Chronic craniofacial pain can be hard to treat due to difficulties in understanding the pathology and pain pathways involved. Typical conditions include trigeminal neuralgia and post-traumatic trigeminal neuropathy, post herpetic neuralgia, occipital neuralgia and migraine headache.
Many patients have tried and failed conventional treatment with drugs, and experience significant functional impairment eating, or talking in the case of trigeminal neuralgia, exquisite allodynia to touch in facial post herpetic neuralgia, and prolonged social and work ‘down time’ with occipital neuralgia and migraine.
The mainstay of drug treatment for craniofacial neuralgias is anticonvulsants (e.g. carbamazepine lamotrigine) gabapentin and pregabalin. Baclofen and onabotulinum toxin (Botox) are also used. Anticonvulsant use is often limited by adverse cognitive side effects, compounded by use of multiple agents or opioids.
Less frequent severe adverse effects include skin rashes (Stevens-Johnson syndrome), drug-induced hepatitis and aplastic anaemia and agranulocytosis with carbamazepine.
Despite experiencing partial control or remission of craniofacial pain with medication, patients often seek better symptom control through interventional techniques.
Although effective, these can cause adverse neurological side effects. Even microvascular decompression of the trigeminal ganglion, offering a high rate of long-term remission of trigeminal neuralgia, can cause cranial nerve deficits (e.g. unilateral deafness).
Radiofrequency thermal ganglionotomy for trigeminal neuralgia invariably causes some facial numbness. Whilst not a significant problem if confined to the second and third divisions of the trigeminal nerve, it can lead to corneal keratitis if the first division is lesioned.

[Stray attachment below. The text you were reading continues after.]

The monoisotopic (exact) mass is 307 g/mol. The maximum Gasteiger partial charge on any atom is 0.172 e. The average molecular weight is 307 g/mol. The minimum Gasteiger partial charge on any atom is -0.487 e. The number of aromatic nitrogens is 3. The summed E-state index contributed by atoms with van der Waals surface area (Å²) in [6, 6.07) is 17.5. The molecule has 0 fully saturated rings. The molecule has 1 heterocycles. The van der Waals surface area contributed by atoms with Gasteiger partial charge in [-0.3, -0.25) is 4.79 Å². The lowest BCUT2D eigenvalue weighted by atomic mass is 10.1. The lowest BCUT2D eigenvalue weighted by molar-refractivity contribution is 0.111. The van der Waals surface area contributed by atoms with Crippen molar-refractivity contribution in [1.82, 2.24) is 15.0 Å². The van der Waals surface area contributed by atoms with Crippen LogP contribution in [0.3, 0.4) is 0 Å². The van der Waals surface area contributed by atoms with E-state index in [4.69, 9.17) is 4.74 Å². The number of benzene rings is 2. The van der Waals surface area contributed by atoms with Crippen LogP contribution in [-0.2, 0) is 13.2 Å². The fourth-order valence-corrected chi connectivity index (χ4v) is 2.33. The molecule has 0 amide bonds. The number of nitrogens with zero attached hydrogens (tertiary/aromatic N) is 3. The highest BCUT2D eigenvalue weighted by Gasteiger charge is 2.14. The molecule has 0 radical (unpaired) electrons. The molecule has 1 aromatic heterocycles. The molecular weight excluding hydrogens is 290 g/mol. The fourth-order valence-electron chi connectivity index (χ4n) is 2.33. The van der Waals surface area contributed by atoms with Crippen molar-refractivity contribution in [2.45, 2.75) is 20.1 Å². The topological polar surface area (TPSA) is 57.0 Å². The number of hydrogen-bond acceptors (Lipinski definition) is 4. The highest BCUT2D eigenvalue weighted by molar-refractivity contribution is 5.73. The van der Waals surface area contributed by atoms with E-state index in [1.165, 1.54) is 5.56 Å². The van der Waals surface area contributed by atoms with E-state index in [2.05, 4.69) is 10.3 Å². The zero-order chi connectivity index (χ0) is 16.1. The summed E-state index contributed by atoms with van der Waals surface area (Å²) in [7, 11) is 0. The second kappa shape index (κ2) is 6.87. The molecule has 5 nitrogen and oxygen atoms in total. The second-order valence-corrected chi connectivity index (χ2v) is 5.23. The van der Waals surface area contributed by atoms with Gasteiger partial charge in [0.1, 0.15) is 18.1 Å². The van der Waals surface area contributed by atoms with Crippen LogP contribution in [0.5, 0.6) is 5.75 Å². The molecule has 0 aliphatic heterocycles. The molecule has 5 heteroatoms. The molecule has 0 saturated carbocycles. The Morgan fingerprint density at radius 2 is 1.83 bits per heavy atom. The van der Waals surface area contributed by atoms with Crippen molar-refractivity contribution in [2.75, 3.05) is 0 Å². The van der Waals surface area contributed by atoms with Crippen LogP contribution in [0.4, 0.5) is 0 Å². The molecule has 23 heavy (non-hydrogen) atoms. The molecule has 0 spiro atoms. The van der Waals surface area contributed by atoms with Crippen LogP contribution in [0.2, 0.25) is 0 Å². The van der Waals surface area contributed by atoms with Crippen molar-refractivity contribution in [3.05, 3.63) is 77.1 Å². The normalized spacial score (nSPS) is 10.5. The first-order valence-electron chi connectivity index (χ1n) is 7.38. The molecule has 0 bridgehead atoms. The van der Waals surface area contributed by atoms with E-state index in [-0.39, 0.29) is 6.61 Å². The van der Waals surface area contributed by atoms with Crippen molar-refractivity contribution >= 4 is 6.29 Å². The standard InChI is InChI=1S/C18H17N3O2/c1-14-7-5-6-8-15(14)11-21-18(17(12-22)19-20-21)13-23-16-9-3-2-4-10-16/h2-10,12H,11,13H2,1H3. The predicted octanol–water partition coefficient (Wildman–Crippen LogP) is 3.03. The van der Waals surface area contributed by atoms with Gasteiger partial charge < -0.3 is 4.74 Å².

Careful intraoperative electrical stimulation and lower thermal temperatures during lesioning reduces facial numbness but at a price of shorter remission periods. Gamma knife-focused beam radiation aimed at the trigeminal root entry zone can help patients with trigeminal neuralgia unsuitable for decompression or radiofrequency treatment.
Occipital neuralgia can respond to radiofrequency thermal lesions of the second cervical dorsal root ganglion and third occipital nerve with quite prolonged periods of remission but, again, at the price of temporary post cervical area altered sensation and ‘burning’ dysaesthesias.
Non-destructive electrical stimulation of cranial nerves or upper cervical nerve roots (neuromodulation) can provide very good analgesia with reduced downside risk as these electrodes are implanted subcutaneously through an introducing needle under ultrasound control.
The active electrode segments are placed adjacent to craniofacial sensory nerves including the supra and infraorbital nerves, the greater and lesser occipital nerves and even uncommon targets such as the auriculotemporal nerve and mandibular division nerves.
An alternative placement in the cervical epidural space increases risk but can be effective for craniofacial pain states. Implanted systems can always be removed with little loss for the patient except perhaps financial expense, as these systems can be pricey.
The introduction of sub-threshold stimulation waveforms in the past decade, especially 10 kHz high frequency stimulation and burst stimulation algorithms, have eliminated the often unpleasant paraesthesia sensations experienced in the face or occiput with earlier low (1-100 Hz) frequency systems.
The newer waveforms have been shown to greatly improve the efficacy of stimulation compared with older ‘tonic’ waveform devices.
- Chronic craniofacial pain can be difficult to manage
- Current treatments often have adverse effects
- Non-destructive treatments offer analgesia and are simple to apply
References available on request.
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Author competing interests: nil
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